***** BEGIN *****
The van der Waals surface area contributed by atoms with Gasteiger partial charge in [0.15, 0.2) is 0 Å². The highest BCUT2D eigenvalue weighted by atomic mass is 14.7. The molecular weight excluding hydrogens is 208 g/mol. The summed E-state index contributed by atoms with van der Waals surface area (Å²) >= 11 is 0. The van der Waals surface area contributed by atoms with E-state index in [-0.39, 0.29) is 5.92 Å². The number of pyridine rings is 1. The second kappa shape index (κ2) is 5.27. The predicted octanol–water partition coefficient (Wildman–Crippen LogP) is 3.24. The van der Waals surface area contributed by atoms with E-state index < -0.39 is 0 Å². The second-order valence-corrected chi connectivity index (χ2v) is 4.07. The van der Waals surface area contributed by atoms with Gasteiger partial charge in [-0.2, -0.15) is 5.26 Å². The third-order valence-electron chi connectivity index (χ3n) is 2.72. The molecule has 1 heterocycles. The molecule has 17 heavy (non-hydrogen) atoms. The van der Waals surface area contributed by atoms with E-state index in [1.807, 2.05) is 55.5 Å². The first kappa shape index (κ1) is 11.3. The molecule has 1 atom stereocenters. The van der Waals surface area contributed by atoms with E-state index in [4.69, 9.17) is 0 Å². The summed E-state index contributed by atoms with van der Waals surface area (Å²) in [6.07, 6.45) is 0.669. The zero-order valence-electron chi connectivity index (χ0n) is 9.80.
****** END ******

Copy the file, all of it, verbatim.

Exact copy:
The van der Waals surface area contributed by atoms with Gasteiger partial charge in [0.15, 0.2) is 0 Å². The highest BCUT2D eigenvalue weighted by atomic mass is 14.7. The molecular weight excluding hydrogens is 208 g/mol. The summed E-state index contributed by atoms with van der Waals surface area (Å²) >= 11 is 0. The van der Waals surface area contributed by atoms with E-state index in [-0.39, 0.29) is 5.92 Å². The number of pyridine rings is 1. The second kappa shape index (κ2) is 5.27. The predicted octanol–water partition coefficient (Wildman–Crippen LogP) is 3.24. The van der Waals surface area contributed by atoms with E-state index < -0.39 is 0 Å². The second-order valence-corrected chi connectivity index (χ2v) is 4.07. The van der Waals surface area contributed by atoms with Gasteiger partial charge in [-0.2, -0.15) is 5.26 Å². The third-order valence-electron chi connectivity index (χ3n) is 2.72. The molecule has 1 heterocycles. The molecule has 17 heavy (non-hydrogen) atoms. The van der Waals surface area contributed by atoms with E-state index in [1.807, 2.05) is 55.5 Å². The first kappa shape index (κ1) is 11.3. The molecule has 1 atom stereocenters. The van der Waals surface area contributed by atoms with E-state index in [4.69, 9.17) is 0 Å². The summed E-state index contributed by atoms with van der Waals surface area (Å²) in [6.07, 6.45) is 0.669. The zero-order valence-electron chi connectivity index (χ0n) is 9.80.